Cerebral palsy quadriplegia is a classification of the motor movement disorder that entails problems in all four limbs. There are different degrees of cerebral palsy quadriplegia, ranging from minor difficulties with mobility to near complete paralysis. Most people with the disorder also suffer from some degree of cognitive impairment. Patients typically need constant home care to ensure they receive enough food and exercise. The condition cannot be cured, but doctors and physical therapists can help people maintain the highest possible levels of independence.
Cerebral palsy is usually caused by infections or injuries while a baby is still in the womb, though head trauma or a particularly devastating virus can bring on the disorder during first few years of life. Most cases do not involve all of a person's limbs; rather, problems are often confined to the legs or an arm or leg on one side of the body. Cerebral palsy quadriplegia occurs in about 10 percent of patients. In an even smaller percentage, muscles in the trunk and neck are affected as well.
A newborn who appears unable to relax or control muscles in the arms or legs is usually screened for cerebral palsy quadriplegia. The elbow, wrist, and knee joints may appear to be stuck in a fixed position. Depending on the severity of the condition, an infant may not be able to feed or breathe without medical assistance. As the child ages, he or she is likely to show signs of developmental and learning disabilities.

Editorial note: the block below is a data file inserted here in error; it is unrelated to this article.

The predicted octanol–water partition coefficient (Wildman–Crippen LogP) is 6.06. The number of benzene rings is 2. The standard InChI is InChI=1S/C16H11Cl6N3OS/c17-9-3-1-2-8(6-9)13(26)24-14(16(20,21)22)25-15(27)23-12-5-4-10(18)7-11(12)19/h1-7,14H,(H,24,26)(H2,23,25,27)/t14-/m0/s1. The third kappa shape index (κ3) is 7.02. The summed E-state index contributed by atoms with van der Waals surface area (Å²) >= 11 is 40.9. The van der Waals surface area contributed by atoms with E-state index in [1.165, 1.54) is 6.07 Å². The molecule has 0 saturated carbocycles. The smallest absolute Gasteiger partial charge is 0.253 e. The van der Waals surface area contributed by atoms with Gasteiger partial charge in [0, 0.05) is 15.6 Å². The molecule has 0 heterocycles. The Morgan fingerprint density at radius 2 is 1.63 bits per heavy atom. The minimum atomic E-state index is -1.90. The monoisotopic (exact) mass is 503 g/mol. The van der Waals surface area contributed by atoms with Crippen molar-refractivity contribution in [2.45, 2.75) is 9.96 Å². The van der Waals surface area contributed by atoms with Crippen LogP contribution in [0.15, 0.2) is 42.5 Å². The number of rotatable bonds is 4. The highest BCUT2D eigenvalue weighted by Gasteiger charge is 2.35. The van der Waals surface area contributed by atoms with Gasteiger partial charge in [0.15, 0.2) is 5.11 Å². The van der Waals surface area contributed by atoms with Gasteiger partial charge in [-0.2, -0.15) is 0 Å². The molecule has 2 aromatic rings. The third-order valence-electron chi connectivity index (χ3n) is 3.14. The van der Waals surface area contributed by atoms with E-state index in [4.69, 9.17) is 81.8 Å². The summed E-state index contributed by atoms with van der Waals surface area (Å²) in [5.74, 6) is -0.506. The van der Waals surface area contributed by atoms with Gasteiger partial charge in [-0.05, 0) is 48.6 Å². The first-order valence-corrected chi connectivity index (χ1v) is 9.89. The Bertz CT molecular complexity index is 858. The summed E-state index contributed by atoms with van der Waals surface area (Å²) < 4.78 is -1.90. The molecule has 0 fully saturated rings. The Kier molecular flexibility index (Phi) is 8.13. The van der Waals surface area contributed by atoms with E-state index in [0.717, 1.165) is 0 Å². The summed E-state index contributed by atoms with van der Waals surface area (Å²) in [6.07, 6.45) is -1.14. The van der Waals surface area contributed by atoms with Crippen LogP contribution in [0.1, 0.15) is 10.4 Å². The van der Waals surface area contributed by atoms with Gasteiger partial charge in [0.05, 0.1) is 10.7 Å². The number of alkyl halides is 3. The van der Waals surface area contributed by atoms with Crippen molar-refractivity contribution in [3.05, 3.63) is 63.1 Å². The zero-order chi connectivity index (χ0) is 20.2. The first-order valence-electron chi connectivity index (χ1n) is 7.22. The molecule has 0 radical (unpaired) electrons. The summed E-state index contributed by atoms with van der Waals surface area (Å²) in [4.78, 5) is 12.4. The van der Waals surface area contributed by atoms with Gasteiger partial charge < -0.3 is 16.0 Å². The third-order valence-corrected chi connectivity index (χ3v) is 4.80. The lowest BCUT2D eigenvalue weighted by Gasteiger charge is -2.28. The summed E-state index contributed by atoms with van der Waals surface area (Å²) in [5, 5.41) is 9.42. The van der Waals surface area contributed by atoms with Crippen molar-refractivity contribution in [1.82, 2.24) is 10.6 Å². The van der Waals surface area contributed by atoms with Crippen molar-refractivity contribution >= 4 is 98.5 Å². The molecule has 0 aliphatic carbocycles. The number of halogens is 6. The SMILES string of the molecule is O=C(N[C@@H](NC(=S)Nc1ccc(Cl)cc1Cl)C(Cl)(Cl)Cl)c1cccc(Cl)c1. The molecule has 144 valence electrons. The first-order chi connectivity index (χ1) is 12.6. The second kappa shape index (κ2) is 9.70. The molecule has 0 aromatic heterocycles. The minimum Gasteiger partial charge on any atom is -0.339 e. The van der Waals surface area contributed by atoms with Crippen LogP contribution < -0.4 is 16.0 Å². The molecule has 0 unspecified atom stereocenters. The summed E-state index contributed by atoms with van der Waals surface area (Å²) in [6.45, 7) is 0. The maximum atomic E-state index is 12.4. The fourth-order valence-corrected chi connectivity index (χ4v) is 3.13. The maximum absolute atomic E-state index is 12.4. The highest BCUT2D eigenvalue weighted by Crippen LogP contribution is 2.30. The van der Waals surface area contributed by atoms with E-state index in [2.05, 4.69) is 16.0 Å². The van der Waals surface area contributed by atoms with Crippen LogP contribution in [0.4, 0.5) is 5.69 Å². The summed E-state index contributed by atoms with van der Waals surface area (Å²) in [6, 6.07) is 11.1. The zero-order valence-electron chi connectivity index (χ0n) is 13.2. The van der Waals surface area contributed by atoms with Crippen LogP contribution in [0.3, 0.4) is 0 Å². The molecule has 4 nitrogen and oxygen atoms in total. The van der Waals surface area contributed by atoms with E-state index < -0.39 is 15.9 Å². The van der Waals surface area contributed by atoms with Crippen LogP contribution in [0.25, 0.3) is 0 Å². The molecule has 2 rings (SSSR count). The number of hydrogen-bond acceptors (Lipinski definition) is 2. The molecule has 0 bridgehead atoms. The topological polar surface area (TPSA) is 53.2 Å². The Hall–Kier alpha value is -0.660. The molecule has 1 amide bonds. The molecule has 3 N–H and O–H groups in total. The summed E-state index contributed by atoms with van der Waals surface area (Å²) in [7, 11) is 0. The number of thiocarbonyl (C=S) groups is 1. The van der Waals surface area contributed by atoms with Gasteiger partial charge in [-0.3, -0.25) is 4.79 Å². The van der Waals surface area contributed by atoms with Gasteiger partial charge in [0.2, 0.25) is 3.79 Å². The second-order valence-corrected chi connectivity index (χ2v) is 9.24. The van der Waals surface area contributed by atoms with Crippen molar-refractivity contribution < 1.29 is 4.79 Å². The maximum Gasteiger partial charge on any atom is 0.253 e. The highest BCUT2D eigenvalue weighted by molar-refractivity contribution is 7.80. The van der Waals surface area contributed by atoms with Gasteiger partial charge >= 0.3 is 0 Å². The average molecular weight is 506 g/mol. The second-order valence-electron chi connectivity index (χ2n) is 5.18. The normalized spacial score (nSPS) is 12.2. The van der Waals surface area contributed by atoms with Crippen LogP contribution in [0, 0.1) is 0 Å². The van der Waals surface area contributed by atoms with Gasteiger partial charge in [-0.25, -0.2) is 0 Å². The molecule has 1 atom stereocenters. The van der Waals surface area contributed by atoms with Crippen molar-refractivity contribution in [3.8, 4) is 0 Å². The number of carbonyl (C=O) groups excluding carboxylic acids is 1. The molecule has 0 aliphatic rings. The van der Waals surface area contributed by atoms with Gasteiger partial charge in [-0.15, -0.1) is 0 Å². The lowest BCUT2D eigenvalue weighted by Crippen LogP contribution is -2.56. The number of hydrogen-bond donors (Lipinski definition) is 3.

Children with mild to moderate cerebral palsy quadriplegia may be able to coordinate movements enough to sit up in a chair or stand with the aid of a table or walker. Doctors often prescribe muscle relaxants to prevent spastic reflexes and reduce associated pain and swelling. Patients are often enrolled in individualized physical therapy programs to help them gain strength and learn how to remain as mobile as possible. The condition does not get better in time, though a determined patient with dedicated doctors and therapists has a good chance of living a full, somewhat independent life.
Patients with severe quadriplegia are often wholly immobile. They are unable to maintain posture when sitting or standing, and usually spend most of their time in a bed or supportive wheelchair. Patients rely on caregivers to feed, dress, and bathe them. Some children with severe quadriplegia can communicate verbally, though a large number of sufferers have such significant cognitive deficits that they are unable to interact. Life expectancy is considerably lower with the severe variety of the disorder.